It is not uncommon for different technologies to share existing layer 1 cabling and connectors. It makes sense. Why re-invent when an existing cable and connector meets your specs?
                Agree

                Comment


                • #28
                  Originally posted by tildearrow View Post

                  Protocol on top of protocol...

                  We already have the following mess:
                  - Super-Slow USB (1.1 low-speed)
                  - Slow USB (1.1 full-speed)
                  - High-Speed USB (2.0)
                  - SuperSpeed USB (3.0)
                  - USB 3.1 Gen1 which is basically SuperSpeed
                  - USB 3.1 Gen2 which is SuperSpeed x2
                  - USB-C which does USB
                  - USB-C which does DisplayPort
                  ​​​​​- USB-C which does Power
                  - Thunderbolt 3 that looks like USB-C and does PCIe
                  - USB 3.2 Gen1x1 which is the same old boring SuperSpeed
                  - USB 3.2 Gen1x2, more like Universal Parallel Bus
                  - USB 3.2 Gen2x1 which is 3.1 Gen2
                  - USB 3.2 Gen2x2 which is the only improvement over 3.1
                  - USB that transmits power
                  *Cables*
                  - USB-A which is your typical USB port but the cable is A only in one side unless it's one of those weird cables
                  - USB-B which is used on large hardware slaves (printers, capture cards, MIDI controllers, etc.)
                  - miniUSB-A, which nobody uses
                  - miniUSB-B, which is used on smaller devices
                  - microUSB-A, which nobody uses
                  - microUSB-B, which is used on phones and some more recent devices
                  - USB-B 3.0, which is like a USB-B cable but a little taller
                  - microUSB-B 3.0. When I first saw it I thought it was a proprietary connector, but no, it isn't. It looks weird.
                  - Cables that work very well but are expensive
                  - Cables that fail after a few days of use
                  - Cables that fail every time the freezer turns on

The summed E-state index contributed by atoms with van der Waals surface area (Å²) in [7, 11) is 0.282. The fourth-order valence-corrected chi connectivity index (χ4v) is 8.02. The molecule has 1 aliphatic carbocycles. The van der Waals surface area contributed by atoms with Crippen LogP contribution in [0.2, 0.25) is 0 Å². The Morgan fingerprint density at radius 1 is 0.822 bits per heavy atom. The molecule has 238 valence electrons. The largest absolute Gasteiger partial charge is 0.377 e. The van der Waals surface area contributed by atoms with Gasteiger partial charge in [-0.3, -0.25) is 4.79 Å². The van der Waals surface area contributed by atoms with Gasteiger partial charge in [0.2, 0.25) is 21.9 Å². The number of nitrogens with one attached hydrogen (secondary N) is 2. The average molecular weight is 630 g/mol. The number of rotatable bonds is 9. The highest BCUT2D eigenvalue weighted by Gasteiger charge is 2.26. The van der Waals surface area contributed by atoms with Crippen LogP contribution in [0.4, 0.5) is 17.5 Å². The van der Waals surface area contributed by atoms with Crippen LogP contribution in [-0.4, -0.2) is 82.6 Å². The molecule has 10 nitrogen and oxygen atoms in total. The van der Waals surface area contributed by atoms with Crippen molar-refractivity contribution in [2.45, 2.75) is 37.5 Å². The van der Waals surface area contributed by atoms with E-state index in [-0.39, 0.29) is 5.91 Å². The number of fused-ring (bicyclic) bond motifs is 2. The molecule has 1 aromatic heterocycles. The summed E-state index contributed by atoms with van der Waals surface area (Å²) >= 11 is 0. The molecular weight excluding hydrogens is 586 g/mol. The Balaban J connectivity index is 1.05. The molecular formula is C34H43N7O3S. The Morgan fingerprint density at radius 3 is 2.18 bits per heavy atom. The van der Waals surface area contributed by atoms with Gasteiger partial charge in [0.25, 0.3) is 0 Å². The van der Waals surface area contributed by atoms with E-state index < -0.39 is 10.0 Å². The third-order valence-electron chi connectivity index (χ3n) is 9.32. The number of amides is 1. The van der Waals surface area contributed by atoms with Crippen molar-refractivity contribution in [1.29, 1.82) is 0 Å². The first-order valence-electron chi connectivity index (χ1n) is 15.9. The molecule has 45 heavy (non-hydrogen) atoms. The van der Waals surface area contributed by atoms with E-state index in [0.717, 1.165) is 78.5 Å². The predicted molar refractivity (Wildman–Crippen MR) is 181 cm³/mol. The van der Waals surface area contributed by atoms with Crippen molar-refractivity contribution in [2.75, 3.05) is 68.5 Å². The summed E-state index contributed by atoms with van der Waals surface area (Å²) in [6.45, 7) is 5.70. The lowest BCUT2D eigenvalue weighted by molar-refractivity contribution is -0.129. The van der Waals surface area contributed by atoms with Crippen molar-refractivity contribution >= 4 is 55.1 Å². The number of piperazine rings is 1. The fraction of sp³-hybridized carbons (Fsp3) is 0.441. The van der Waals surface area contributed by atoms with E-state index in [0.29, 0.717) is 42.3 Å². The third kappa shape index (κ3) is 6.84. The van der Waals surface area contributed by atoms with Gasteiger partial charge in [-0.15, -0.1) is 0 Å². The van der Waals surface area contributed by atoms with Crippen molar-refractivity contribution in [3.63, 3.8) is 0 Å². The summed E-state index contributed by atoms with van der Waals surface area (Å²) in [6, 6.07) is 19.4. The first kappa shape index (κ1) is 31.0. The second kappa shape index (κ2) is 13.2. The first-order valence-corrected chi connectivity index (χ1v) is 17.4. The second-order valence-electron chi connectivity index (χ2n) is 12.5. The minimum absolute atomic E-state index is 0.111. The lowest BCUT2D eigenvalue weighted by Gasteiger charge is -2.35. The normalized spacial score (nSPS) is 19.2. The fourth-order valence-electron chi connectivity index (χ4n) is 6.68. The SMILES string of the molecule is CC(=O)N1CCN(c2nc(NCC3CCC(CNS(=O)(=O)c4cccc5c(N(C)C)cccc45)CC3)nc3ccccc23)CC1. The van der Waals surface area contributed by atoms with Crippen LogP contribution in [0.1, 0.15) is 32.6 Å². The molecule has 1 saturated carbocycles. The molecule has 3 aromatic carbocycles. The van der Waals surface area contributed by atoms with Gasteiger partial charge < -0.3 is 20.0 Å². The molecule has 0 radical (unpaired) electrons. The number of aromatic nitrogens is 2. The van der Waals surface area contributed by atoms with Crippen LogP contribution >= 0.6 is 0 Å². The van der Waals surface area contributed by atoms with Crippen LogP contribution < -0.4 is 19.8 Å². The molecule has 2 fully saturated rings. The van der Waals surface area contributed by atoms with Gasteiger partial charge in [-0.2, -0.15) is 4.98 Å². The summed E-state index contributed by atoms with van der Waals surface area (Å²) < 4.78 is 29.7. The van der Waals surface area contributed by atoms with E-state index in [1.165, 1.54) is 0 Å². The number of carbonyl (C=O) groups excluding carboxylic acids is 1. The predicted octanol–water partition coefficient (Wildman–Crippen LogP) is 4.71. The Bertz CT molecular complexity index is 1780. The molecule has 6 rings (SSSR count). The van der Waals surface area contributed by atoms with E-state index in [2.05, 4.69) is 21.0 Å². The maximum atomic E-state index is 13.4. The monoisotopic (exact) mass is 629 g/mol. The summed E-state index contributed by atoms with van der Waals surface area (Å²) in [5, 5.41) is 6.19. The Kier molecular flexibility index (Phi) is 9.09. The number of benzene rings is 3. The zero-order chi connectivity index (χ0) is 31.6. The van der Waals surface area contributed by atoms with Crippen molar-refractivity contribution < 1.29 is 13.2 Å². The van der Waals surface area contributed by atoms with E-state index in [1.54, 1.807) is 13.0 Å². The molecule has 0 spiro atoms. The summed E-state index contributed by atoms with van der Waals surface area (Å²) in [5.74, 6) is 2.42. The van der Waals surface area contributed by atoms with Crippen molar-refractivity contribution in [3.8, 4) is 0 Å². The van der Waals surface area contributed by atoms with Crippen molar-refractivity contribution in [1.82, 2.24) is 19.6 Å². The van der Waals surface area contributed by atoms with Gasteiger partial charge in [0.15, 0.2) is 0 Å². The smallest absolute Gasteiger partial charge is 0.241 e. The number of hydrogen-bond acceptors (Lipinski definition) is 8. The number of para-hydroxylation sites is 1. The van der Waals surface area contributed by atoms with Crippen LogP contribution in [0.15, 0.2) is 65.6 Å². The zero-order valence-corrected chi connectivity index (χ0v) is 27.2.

- Cables that claim doing 20Gbps but actually only do less

                  And now what?
                  - USB that looks like USB but actually does PCIe?!?!
                  - USB 4.0 that does Thunderbolt 3?
                  - USB 4.0 Gen2x2²x4sin(π)?
                  - AsuMagic's proposal?
                  And they have the guts to use a word... I believe is "Standard"..
                  They created this mess with the Ideology to "fix the mess that was the market of connectors and cables.."

                  But now we have a gazzilion of Standards,
                  Which is the same has... no Standards at all..

                  The Unique thing standard there are the first 3 letters "USB"( they are standard in all that mess.. ).

                  Comment


                  • #29
                    Originally posted by torsionbar28 View Post
                    So it is NOT backwards compatible with USB 1.0/1.1? That's a pretty glaring omission. There are tons of older HID devices, printers, label printers, and other devices that don't need much bandwidth and typically have a long service life. People gonna be pissed when they find this out the hard way.
                    USB 4.0 also features USB 2.0 data bus, so backwards compatibility is there, through USB 2.0's compatibility with 1.X. The real issue is driver support, as it won't likely be available in Windows 10 for such ancient devices. None of the 1.X devices you mention are really in use anymore, though you can easily find them in junk piles at thrift stores, so it's not going to be a problem for any business, since they would have long since replaced such devices with USB 2.0 ones.

                    Comment


                    • #30
                      I use USB2-12Mb/s (fallback to 1.5Mb/s) as my desktop peripheral bus.

                      I use faster versions of USB for... well I don't really have a use for it - everything high speed in my life is either inside the box or at the other end of a CAT-6 cable!

                      Comment

                      Working...
                      X